Format

Send to

Choose Destination
PLoS Med. 2007 Apr;4(4):e121.

Rotavirus antigenemia in children is associated with viremia.

Author information

1
Department of Molecular Virology and Microbiology, Baylor College of Medicine, Houston, Texas, United States of America.

Abstract

BACKGROUND:

Antigenemia is commonly detected in rotavirus-infected children. Although rotavirus RNA has been detected in serum, definitive proof of rotavirus viremia has not been shown. We aimed to analyze a defined patient population to determine if infectious virus could be detected in sera from children with rotavirus antigenemia.

METHODS AND FINDINGS:

Serum samples obtained upon hospitalization from children with gastroenteritis (57 stool rotavirus-positive and 41 rotavirus-negative), children with diagnosed bronchiolitis of known (n = 58) or unknown (n = 17) viral etiology, children with noninfectious, nonchronic conditions (n = 17), and healthy adults (n = 28) were tested for rotavirus antigen by enzyme immunoassay (EIA). Results of serum antigen testing were assessed for association with clinical and immunological attributes of the children. Rotavirus antigenemia was detected in 90% (51/57) of children with rotavirus-positive stools, in 89% (8/9) of children without diarrhea but with rotavirus-positive stools, in 12% (2/17) of children with bronchiolitis of unknown etiology without gastroenteritis, and in 12% (5/41) of children with gastroenteritis but with rotavirus-negative stools. Antigenemia was not detected in sera from children with noninfectious nonchronic conditions, children with bronchiolitis of known etiology and no gastroenteritis, or healthy adults. Neither age nor timing of serum collection within eight days after onset of gastroenteritis significantly affected levels of antigenemia, and there was no correlation between antigenemia and viral genotype. However, there was a negative correlation between serum rotavirus antigen and acute rotavirus-specific serum IgA (r = -0.44, p = 0.025) and IgG (r = -0.40, p = 0.01) titers. We examined 11 antigen-positive and nine antigen-negative sera for infectious virus after three blind serial passages in HT-29 cells using immunofluorescence staining for rotavirus structural and nonstructural proteins. Infectious virus was detected in 11/11 (100%) sera from serum antigen-positive children and in two out of nine (22%) sera samples from antigen-negative children (p = 0.002).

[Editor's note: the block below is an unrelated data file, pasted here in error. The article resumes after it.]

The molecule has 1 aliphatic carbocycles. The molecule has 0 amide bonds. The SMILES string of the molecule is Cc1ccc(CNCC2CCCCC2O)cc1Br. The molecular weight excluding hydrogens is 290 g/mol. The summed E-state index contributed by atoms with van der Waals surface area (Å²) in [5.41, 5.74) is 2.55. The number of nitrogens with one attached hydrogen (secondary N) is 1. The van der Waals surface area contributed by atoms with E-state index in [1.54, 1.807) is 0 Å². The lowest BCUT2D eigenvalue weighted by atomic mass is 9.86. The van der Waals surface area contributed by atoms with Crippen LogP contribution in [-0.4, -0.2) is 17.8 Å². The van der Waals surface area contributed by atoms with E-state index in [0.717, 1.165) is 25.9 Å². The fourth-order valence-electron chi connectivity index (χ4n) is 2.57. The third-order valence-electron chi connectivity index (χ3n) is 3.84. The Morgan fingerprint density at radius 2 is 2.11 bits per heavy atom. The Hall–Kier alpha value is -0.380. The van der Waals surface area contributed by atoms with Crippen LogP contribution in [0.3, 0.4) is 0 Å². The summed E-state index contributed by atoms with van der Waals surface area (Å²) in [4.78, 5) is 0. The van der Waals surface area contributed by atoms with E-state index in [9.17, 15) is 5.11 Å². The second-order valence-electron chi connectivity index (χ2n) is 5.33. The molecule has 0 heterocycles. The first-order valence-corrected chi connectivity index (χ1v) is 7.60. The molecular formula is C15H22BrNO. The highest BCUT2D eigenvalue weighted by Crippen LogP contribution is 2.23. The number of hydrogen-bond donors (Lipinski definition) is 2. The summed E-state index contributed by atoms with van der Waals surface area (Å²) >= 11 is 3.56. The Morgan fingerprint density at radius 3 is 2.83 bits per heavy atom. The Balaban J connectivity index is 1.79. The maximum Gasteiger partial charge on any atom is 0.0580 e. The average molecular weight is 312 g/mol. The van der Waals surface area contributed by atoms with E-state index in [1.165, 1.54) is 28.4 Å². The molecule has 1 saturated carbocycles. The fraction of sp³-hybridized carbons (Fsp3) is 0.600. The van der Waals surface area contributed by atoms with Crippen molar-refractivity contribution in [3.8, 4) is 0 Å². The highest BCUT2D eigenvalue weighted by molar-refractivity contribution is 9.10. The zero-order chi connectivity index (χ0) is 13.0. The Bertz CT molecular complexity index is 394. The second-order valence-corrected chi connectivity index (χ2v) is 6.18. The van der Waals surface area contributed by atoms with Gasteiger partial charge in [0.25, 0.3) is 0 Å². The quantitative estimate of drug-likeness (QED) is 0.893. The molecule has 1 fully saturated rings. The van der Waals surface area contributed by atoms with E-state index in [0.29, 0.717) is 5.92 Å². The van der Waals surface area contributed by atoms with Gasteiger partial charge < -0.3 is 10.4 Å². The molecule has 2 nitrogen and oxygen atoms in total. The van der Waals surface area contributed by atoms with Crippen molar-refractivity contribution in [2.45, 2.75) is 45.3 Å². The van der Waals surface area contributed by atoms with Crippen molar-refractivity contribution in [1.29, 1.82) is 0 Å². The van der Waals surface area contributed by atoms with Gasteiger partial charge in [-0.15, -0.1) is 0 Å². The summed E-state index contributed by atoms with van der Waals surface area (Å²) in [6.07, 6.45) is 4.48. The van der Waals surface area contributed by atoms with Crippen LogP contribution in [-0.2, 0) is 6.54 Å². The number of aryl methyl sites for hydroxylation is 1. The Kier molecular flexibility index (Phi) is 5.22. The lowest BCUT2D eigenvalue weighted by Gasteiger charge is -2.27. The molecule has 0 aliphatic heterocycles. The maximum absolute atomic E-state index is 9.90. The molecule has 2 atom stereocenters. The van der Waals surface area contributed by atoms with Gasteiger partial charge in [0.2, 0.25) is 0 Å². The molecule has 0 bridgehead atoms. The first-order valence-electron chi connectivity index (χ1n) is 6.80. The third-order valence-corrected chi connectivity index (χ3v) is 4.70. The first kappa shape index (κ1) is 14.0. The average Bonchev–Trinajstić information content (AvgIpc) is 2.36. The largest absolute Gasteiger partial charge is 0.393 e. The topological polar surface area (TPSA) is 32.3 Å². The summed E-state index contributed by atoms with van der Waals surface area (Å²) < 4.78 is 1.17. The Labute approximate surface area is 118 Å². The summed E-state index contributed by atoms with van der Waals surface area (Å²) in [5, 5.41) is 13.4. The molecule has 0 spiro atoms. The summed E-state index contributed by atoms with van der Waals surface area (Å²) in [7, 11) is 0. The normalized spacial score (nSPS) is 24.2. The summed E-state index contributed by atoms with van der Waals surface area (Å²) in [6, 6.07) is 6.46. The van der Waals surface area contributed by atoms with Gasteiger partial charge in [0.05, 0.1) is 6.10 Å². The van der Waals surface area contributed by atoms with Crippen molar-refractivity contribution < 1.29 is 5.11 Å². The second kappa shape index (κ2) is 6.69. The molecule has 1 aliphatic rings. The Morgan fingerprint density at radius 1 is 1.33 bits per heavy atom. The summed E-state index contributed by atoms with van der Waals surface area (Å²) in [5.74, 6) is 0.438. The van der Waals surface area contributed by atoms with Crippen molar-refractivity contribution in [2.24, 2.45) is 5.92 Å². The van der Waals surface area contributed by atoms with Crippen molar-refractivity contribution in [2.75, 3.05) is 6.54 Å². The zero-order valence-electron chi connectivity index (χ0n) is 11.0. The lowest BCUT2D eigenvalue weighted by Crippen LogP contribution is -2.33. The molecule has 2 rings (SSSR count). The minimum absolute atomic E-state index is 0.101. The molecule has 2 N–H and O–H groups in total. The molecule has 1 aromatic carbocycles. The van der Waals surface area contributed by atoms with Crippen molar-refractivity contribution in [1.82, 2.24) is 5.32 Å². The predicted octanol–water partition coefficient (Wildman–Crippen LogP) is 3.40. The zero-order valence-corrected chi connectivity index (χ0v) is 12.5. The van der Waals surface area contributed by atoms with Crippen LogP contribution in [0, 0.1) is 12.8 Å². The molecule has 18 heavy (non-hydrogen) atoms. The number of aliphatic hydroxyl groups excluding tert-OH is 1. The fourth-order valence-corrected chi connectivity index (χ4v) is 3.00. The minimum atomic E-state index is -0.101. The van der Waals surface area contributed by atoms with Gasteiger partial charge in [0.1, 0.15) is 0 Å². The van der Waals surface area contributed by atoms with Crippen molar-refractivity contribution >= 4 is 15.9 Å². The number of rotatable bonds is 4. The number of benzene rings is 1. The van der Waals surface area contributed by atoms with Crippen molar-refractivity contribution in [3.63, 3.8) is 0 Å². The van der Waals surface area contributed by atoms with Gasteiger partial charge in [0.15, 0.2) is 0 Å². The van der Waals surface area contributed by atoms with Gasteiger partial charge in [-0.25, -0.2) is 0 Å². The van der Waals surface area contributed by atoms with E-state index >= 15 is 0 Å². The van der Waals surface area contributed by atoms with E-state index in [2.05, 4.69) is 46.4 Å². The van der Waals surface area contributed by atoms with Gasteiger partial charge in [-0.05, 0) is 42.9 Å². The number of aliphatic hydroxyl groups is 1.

CONCLUSIONS:

Most children infected with rotavirus are viremic. The presence of viremia is directly related to the detection of antigenemia and is independent of the presence of diarrhea. Antigenemia load is inversely related to the titer of antirotavirus antibody in the serum. The finding of infectious rotavirus in the blood suggests extraintestinal involvement in rotavirus pathogenesis; however, the impact of rotavirus viremia on clinical manifestations of infection is unknown.

Comment in

PMID:
17439294
PMCID:
PMC1852122
DOI:
10.1371/journal.pmed.0040121
[Indexed for MEDLINE]
Free PMC Article

Supplemental Content

Full text links

Icon for Public Library of Science Icon for PubMed Central
Loading ...
Support Center